Orange County’s first safe parking program runs out of money as advocates call for countywide program
A program that provided safe parking for homeless people living out of their cars recently ended in Fullerton.
The program was the first of its kind in Orange County, which has never had a safe parking program.
Advocates see the program as crucial for the homeless people who used it. As the pandemic economy continues to spiral, they are hoping the county will take a cue from the city of Fullerton and adopt a countywide program to help those in need.
For homeless people who live in their cars, finding a safe place to park is a major obstacle. With many cities having overnight parking prohibitions, the homeless are forced to park in unsafe areas that put them at risk.
“There should be more safe parking throughout because we know that there are plenty of individuals and families that are living out of their vehicles,” said homelessness activist Dave Duran. “That’s going to grow because of evictions, foreclosures, and because of the lack of jobs. There’s going to be a growing need for safe parking as the economy continues to crash due to COVID.”
When Fullerton started the safe parking program in November 2019, it was expected to run until the summer. The city was able to extend the program with the help of CARES Act funding. That funding ran out on Dec. 30.
The initial six-month run of the program cost the city about $80,000. The extension cost the city about $15,000 per month.
Expenses included bathrooms, hand-washing stations and security.
Fullerton originally contracted with the Illumination Foundation for the first few months, then switched to Pathways of Hope when it extended the program.
“It was a big leap, you know, it hadn’t really been done in Orange County ever and for Fullerton to do that was great,” said David Gillanders, executive director of Pathways of Hope. “... We talked to the county, we talked to other folks about trying to take the program and try to regionalize and make it something bigger.
“But I think right now, there’s so many things up in the air that in terms of funding for COVID-related activities and additional homeless dollars, there just wasn’t much of an ability to do it. But we’re still trying and I think the city of Fullerton has been super supportive of that effort.”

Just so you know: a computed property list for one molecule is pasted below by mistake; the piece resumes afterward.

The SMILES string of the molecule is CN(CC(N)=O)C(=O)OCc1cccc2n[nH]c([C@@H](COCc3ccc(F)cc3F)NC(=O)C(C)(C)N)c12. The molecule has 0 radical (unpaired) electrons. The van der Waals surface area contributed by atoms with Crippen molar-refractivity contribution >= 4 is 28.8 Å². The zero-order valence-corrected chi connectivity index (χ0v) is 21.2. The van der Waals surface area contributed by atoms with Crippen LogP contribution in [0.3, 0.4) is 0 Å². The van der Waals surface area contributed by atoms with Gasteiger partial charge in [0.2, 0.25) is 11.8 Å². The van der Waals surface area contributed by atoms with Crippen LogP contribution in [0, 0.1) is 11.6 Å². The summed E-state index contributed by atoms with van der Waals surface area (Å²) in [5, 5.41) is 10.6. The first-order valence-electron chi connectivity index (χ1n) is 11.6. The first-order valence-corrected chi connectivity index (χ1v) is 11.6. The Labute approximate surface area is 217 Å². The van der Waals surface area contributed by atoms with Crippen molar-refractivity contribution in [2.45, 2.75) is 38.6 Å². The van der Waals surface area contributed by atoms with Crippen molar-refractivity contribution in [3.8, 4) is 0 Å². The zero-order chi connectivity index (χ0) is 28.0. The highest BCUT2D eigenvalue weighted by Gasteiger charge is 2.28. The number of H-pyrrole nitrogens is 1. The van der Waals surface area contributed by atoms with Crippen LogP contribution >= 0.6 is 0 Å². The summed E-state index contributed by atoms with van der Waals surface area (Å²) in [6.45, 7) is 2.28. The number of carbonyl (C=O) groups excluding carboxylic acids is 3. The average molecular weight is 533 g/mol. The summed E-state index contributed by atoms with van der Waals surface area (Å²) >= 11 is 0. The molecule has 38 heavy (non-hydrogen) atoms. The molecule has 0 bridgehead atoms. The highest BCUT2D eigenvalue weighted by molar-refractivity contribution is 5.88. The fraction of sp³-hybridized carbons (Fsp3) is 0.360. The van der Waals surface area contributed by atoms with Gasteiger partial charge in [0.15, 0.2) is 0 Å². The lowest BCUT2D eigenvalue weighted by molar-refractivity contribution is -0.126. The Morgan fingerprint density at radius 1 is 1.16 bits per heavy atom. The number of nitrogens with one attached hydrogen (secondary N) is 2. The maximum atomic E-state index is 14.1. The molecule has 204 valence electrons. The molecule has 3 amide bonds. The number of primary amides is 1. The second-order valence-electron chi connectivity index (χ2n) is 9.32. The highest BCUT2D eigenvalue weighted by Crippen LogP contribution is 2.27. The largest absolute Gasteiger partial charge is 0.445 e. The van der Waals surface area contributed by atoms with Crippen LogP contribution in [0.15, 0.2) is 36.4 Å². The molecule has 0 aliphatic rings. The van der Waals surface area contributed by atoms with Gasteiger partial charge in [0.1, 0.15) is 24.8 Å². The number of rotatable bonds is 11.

Gillanders said the safe parking program also included other support services for the homeless who used it. He said they served about 17 total homeless people and placed three into permanent housing.
The nonprofit also helped pay for car repairs and connected them with services to get food, job training and other resources.
There were about 10 cars and RVs parked in the lot on an ongoing basis.
“The whole design of the program was certainly not to just be a place to park but to be a place that could start the process to do some kind of permanent housing intervention,” Gillanders said.
Gillanders said there will likely be an influx of people living in their cars in the coming months due to the pandemic economy.
Orange County’s homeless have already suffered the most deaths recorded in a single year.
With nonprofit-driven safe parking programs in Los Angeles and San Diego, Gillanders wants to see some action from the county.
“When we talk to representatives of the county, including county supervisors, it’s like we’re at the point where we saw such value and still see such value in this kind of program existing that we don’t even need to be the contracted operator,” Gillanders said. “You just need to find a spot to do this. You need to rally the resources and find a parking lot.”
Fullerton City Manager Ken Domer said the city will work on compiling statistics to determine how well the program worked.
“So sadly, it’s hardly ever about the humanity of things, it’s more often about the dollars and cents,” Duran said. “But even so, I’m optimistic that safe parking will eventually get recognized as one of the least expensive ways to help to take care of people who are living in their cars.”
While safe parking is seen as a relatively inexpensive way to support a specific contingent of the homeless population, it hasn’t attracted widespread use.
Some of that could be owed to Gov. Gavin Newsom’s decision in 2019 to veto a proposed bill that would have required cities and counties with a population greater than 330,000 to establish safe parking programs.
“We should leave these decisions up to local governments to make right-size decisions to address this crisis,” Newsom said in his veto message.
Father Dennis Kriz, a homeless advocate who leads St. Philip Benizi Church in Fullerton, said the city should just designate a parking lot for the homeless to park in. Kriz’s church is part of the Fullerton Tri-Parish Homelessness Collaborative, which advocated for the safe parking program.
”... It doesn’t have to cost money,” Kriz said. “If we don’t have the money for a Grade-A system, why not just a Grade-B, -C or even just ‘passing’ system.”
Residents also continue to be an ongoing obstacle to establishing programs to help the homeless in Orange County.
“Of course residents here are quite upset, and legitimately upset — they don’t want to see the RVs and vans parked across the city here,” Kriz said. “But then, well, if they don’t really have a place to go, that’s a problem. You know, think this thing through ... Some sort of a parking program would improve the quality of life of the city or of the region if they only realized that these people are here if they have no place to park. You don’t just park anywhere if you do have a designated place for them to park. That just makes things really so much easier for everyone.”
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